Wiggle stereoscopy

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Example of wiggle stereoscopy, a street in Cork, Ireland in 1927

Wiggle stereoscopy is an example of stereoscopy in which left and right images of a stereogram are animated. This technique is also called wiggle 3-D or wobble 3-D, sometimes also Piku-Piku (Japanese for "twitching").[1]

The sense of depth from such images is due to parallax and to changes to the occlusion of background objects. In contrast to other stereo display techniques, the same image is presented to both eyes. Animation can be done in a web browser with an animated GIF image or JavaScript program.

Advantages and disadvantages[edit]

Wiggle stereoscopy offers the advantages that no glasses or special hardware is required; most people can perceive the effect more quickly than when using cross-eyed and parallel viewing techniques. Furthermore, it offers stereo-like depth to people with limited or no vision in one eye.

Disadvantages of wiggle stereoscopy are that it does not provide true binocular depth perception; it is not suitable for print media, being limited to displays that can alternate between the two images, and it is difficult to appreciate details in images that are constantly in motion.

Number and timing of images[edit]

Most wiggle images use only two images, yielding a jerky image. A smoother image can be composed by using several intermediate images and using the left and right images as end images of the image sequence. If intermediate images are not available, approximate images can be computed from the end images using techniques known as view interpolation.[2] The two end images may be displayed for a longer time than the intermediate images to allow inspection of details in the left and right images.

Another option for reducing the impression of jerkiness is to reduce the time between the frames of a wiggle image.[citation needed]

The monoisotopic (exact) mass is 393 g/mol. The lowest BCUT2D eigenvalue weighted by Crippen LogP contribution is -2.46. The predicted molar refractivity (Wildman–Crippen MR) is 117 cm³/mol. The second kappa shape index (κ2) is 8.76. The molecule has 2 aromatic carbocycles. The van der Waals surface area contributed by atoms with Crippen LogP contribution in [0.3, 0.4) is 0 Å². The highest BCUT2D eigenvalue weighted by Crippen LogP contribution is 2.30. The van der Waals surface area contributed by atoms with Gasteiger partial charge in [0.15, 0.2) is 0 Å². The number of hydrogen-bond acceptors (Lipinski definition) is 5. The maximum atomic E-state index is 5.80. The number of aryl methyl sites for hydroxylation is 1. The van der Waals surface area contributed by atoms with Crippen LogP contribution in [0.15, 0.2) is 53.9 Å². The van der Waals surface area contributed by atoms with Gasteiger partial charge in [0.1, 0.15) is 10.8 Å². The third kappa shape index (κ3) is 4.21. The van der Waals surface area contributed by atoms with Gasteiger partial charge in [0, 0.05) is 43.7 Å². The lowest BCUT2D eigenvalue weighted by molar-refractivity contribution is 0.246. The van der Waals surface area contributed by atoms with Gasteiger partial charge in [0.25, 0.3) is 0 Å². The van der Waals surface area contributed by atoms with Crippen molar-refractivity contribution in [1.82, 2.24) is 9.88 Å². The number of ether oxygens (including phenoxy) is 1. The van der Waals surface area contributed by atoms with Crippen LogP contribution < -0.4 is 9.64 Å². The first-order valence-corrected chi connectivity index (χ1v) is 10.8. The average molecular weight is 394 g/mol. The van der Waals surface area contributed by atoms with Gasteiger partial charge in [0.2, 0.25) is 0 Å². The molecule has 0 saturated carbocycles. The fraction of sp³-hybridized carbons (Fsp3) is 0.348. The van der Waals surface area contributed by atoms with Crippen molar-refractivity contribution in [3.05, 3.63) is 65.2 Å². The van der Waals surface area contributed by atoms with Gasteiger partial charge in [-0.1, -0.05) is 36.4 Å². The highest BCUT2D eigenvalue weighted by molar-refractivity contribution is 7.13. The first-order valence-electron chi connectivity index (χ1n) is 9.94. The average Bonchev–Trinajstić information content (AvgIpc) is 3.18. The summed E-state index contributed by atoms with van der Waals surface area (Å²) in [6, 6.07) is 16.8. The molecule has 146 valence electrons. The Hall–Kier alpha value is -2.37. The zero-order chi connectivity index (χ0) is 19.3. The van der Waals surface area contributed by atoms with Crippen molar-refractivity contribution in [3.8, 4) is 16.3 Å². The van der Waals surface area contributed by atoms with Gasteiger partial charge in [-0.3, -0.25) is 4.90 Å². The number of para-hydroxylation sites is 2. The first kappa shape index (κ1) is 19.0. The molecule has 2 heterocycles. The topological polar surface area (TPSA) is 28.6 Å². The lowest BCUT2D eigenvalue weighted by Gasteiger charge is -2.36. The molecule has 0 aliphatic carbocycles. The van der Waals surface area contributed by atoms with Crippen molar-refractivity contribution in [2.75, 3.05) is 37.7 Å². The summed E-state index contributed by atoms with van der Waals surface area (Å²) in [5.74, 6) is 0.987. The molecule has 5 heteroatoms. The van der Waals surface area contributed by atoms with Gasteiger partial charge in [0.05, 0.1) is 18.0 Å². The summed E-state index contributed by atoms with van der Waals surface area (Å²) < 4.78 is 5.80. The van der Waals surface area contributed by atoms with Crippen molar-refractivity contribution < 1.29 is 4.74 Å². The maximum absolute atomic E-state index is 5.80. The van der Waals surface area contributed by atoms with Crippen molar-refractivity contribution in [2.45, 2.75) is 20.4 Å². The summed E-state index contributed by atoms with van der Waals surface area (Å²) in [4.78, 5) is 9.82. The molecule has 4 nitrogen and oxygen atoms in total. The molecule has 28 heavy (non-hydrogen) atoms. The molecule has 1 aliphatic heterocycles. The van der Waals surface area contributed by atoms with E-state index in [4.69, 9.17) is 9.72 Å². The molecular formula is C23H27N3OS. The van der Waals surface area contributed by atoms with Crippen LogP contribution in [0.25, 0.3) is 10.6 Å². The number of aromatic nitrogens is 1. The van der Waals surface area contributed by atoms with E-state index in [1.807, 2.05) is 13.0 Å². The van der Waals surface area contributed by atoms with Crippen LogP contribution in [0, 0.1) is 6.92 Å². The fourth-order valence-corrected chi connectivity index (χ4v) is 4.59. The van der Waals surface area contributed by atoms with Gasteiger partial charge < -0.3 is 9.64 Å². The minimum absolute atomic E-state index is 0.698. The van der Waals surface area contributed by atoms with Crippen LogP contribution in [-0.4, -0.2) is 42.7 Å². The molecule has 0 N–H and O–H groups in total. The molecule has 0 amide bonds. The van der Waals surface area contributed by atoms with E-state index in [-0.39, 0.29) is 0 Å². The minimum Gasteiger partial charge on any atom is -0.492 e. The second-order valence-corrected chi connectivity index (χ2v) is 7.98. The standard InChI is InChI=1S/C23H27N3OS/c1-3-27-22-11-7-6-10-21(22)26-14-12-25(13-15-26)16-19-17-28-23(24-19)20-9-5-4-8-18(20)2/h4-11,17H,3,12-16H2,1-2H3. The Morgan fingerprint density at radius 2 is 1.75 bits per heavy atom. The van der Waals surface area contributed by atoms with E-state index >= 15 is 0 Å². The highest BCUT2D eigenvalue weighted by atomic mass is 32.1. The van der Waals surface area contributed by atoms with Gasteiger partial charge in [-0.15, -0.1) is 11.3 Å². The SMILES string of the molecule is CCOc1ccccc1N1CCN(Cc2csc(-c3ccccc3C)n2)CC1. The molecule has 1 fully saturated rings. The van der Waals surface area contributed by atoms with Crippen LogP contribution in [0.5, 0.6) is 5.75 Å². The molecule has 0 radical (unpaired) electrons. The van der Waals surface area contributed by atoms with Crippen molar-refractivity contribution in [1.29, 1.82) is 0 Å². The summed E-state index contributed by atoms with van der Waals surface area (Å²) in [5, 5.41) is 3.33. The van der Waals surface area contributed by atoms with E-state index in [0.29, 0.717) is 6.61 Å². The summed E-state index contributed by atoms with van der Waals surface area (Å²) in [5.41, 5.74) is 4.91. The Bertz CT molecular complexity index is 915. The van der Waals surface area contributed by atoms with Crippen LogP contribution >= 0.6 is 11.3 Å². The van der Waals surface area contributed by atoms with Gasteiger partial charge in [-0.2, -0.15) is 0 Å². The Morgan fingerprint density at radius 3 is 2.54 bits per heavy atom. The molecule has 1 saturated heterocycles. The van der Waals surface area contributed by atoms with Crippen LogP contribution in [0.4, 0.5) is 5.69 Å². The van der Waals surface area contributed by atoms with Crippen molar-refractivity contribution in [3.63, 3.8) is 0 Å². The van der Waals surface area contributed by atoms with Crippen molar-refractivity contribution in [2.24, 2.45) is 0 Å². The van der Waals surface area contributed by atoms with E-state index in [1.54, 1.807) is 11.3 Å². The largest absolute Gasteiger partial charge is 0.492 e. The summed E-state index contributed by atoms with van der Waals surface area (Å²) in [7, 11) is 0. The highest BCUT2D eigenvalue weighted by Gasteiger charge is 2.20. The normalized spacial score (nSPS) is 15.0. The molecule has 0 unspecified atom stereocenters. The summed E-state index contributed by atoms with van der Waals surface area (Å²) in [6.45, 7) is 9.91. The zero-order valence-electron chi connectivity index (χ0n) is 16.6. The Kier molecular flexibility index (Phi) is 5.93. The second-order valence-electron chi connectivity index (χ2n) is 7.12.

The sense of depth from wiggle 3-D images is due to parallax and to changes to the occlusion of background objects.[3]

Although wiggle stereoscopy permits the perception of stereoscopic images, it is not a "true" three-dimensional stereoscopic display format in the sense that wiggle stereoscopy does not present the eyes with their own separate view each.

The apparent stereo effect results from syncing the timing of the wiggle and the amount of parallax to the processing done by the visual cortex. Three or five images with good parallax may produce a better effect than simple left and right images.[citation needed]

Wiggling works for the same reason that a transitional pan (or tracking shot) in a film provides good depth information: the visual cortex is able to infer distance information from motion parallax, the relative speed of the perceived motion of different objects on the screen. Many small animals bob their heads to create motion parallax (wiggling) so they can better estimate distance prior to jumping.[4][5][6][citation needed]


See also[edit]


  1. ^ Simulated 3D—Wiggle 3D, Shortcourses.com
  2. ^ For a recent overview of view interpolation techniques, see for example N. Martin, S. Roy: Fast view interpolation from stereo: Simpler can be better (PDF), Proceedings of 3DPTV'08, The Fourth International Symposium on 3-D Data Processing, Visualization and Transmission, June 18–20, 2008, Georgia Institute of Technology, Atlanta, GA, USA
  3. ^ John Altoft: Data visualization for ESM and ELINT. Visualizing 3-D and hyper-dimensional data, Defense R&D Canada (DRDC) Ottawa, Contract Report 2011-084, June 2011
  4. ^ Steinman & Garzia 2000, p. 180
  5. ^ Legg and Lambert 1990
  6. ^ Ellard, Goodale and Timney, Behavioural Brain Research 14(1) & October 1984, pp.29-39

Further reading[edit]

  • Scott B. Steinman, Barbara A. Steinman and Ralph Philip Garzia. (2000). Foundations of Binocular Vision: A Clinical perspective. McGraw-Hill Medical. ISBN 0-8385-2670-5

External links[edit]